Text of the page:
THE BLOG
02/11/2015 05:00 pm ET Updated Dec 06, 2017

Q&A With Ian McAllister: Protecting the World's Largest Remaining Temperate Rainforest

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If you visit Canada's Great Bear Rainforest -- and you should -- you'd be lucky to have Ian McAllister as your guide. His knowledge of the world's largest remaining coastal temperate rainforest is unparalleled, and his passion for conserving it is contagious.

He's also one of the more resourceful guides I've had. Watching him shimmy up the mast of our rollicking boat on a blustery day to free a tangled sail, I remember thinking, "This is one can-do guy."

Ian brings that energy to the wildlife conservation organization that he co-founded, Pacific Wild. An award-wining photographer and author, he and his wife Karen McAllister were named by Time magazine as "Leaders for the 21st Century" for their efforts to protect British Columbia's endangered rainforest. He lives with his family on an island in the heart of the Great Bear Rainforest.

I recently spoke with Ian on the occasion of the new PBS series EARTH: A New Wild, which explores people's relationship with wildlife in some of the planet's most spectacular places, including the Great Bear Rainforest.

Mark Tercek: What makes the Great Bear Rainforest unique?

Ian McAllister: The largest remaining intact temperate rainforest left on Earth, a fabled region of towering trees and rare mammals, the Great Bear Rainforest stands out as an ecological powerhouse on a planet plagued by diminishing ecological value. The region represents half of Canada's Pacific coast and is comprised of a thousand uninhabited islands, two thousand river valleys hosting wild salmon and one of the largest unexplored, unprotected marine ecosystems on Earth.

Mark Tercek: The forest also has great economic and cultural value. How are those interests connected to environmental considerations in Great Bear?

Ian McAllister: This balance is still being tested, but this coast's greatest asset is that the full suite of flora and fauna are still represented here, and First Nations people are increasingly asserting stewardship authority over land- and marine-use decisions. Yes, abundance of life has been diminished, but this coast represents a tremendous opportunity for achieving a balance between ecosystem function and health with the needs of the small human population that exists here, the point being if we can't make it work here -- a place of untold biological wealth and a small human population -- then it is difficult to imagine that it can be done right anywhere else.

There is great hope for this Great Bear Rainforest if its future is determined by coastal people, both native and non-native, but what complicates our current situation is that most of the ecological stresses are external: global warming, acidification of our ocean and multiple oil and gas proposals that increasingly look to the Great Bear Rainforest as an energy superhighway between the Alberta oil sands and Asia.

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Mark Tercek: Why does this place mean so much to you?

Ian McAllister: I live in Heiltsuk First Nation territory, and it is impossible for me to consider anything as beautiful and ecologically productive as this coast. A typical day might see me leaving my house, and within minutes I am traveling with a group of bubble-net-feeding humpback whales, and by day's end I will have observed half a dozen grizzly bears feeding on estuarine sedges, a pack of wolves feasting on herring eggs at low tide and countless other ecological marvels.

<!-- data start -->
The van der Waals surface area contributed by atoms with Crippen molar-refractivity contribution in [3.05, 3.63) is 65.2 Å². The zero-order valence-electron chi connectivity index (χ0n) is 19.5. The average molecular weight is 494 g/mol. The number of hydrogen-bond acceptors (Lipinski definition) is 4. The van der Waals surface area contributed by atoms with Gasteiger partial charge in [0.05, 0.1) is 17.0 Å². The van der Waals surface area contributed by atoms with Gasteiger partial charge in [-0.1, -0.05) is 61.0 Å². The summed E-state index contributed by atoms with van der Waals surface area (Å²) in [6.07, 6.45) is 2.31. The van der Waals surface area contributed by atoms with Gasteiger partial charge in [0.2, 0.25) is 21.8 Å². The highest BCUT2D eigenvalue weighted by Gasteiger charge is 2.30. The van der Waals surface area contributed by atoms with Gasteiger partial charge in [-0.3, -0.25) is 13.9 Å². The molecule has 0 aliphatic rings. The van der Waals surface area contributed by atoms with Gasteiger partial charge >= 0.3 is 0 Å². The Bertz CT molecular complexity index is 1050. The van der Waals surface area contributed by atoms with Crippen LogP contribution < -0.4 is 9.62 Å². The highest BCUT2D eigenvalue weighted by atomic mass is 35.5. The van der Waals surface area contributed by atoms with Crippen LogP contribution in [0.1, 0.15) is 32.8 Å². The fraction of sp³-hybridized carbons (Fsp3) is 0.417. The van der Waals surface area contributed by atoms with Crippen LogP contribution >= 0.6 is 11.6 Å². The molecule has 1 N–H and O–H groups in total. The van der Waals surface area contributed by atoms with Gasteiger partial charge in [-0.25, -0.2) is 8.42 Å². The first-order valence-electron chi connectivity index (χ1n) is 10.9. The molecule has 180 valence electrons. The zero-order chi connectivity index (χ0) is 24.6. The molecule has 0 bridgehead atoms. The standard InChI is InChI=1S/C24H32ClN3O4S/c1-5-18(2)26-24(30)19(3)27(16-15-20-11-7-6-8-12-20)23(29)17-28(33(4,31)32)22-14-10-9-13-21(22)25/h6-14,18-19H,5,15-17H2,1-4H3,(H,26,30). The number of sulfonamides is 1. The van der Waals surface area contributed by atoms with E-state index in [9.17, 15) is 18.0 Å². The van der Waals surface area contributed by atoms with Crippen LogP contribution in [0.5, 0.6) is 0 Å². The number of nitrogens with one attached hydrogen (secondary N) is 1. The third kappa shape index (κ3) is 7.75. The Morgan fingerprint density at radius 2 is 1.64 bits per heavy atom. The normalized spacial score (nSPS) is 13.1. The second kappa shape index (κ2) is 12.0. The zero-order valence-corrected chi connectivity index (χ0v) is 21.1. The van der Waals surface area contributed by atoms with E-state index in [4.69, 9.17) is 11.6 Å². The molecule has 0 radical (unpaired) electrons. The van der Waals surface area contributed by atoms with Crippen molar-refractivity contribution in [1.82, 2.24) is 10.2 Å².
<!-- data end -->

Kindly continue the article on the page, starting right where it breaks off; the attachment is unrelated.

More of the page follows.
It is a place that inspires the best in people. It is a privilege to live here, to raise my family here and be part of the collective effort to protect it through our work with the conservation group Pacific Wild.

Mark Tercek: What lessons can we learn from Great Bear to protect other large forest ecosystems?

Ian McAllister: I can only guess that conservation work in other endangered forests represents a unique set of challenges -- and opportunities. The lesson that I have learned here is that there is no silver bullet in achieving strong conservation outcomes. Rather, it is the diversity of approaches -- science, education, public outreach and engagement, community well-being -- that, when combined, become an integral force leading to meaningful environmental protection.

The other lesson and one that we are still learning here is that protected areas may be a crucial foundation for ecological integrity, but this can quickly unravel without ongoing stewardship, maintenance and evaluation of human impacts.

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Mark Tercek: What's your spirit animal?

Ian McAllister: I fell in love with this coast through the eyes of large carnivores, in particular grizzly bears and wolves. It has been an incredible 20-odd-year journey of research, wildlife conservation and first-hand observation of these species. The fascination has not changed but has been enhanced as each new season uncovers more layers showcasing the deep and very old relationship that these species have with this coastal rainforest and the ocean that nourishes it.

I am excited that our long-time friend and colleague M. Sanjayan was able to film and document some of these incredible relationships in the series EARTH A New Wild.

Images (top to bottom): Coastal wolves on the B.C. north coast are genetically distinct, Photo © Ian McAllister; Heiltsuk fishers Jordan Wilson and William Housty show visiting scientists M. Sanjayan the traditional method of harvesting eggs on hemlock boughs during the filming of A New Wild, Photo © Ian McAllister; Coastal grizzly bear, Great Bear Rainforest, Photo © Ian McAllister.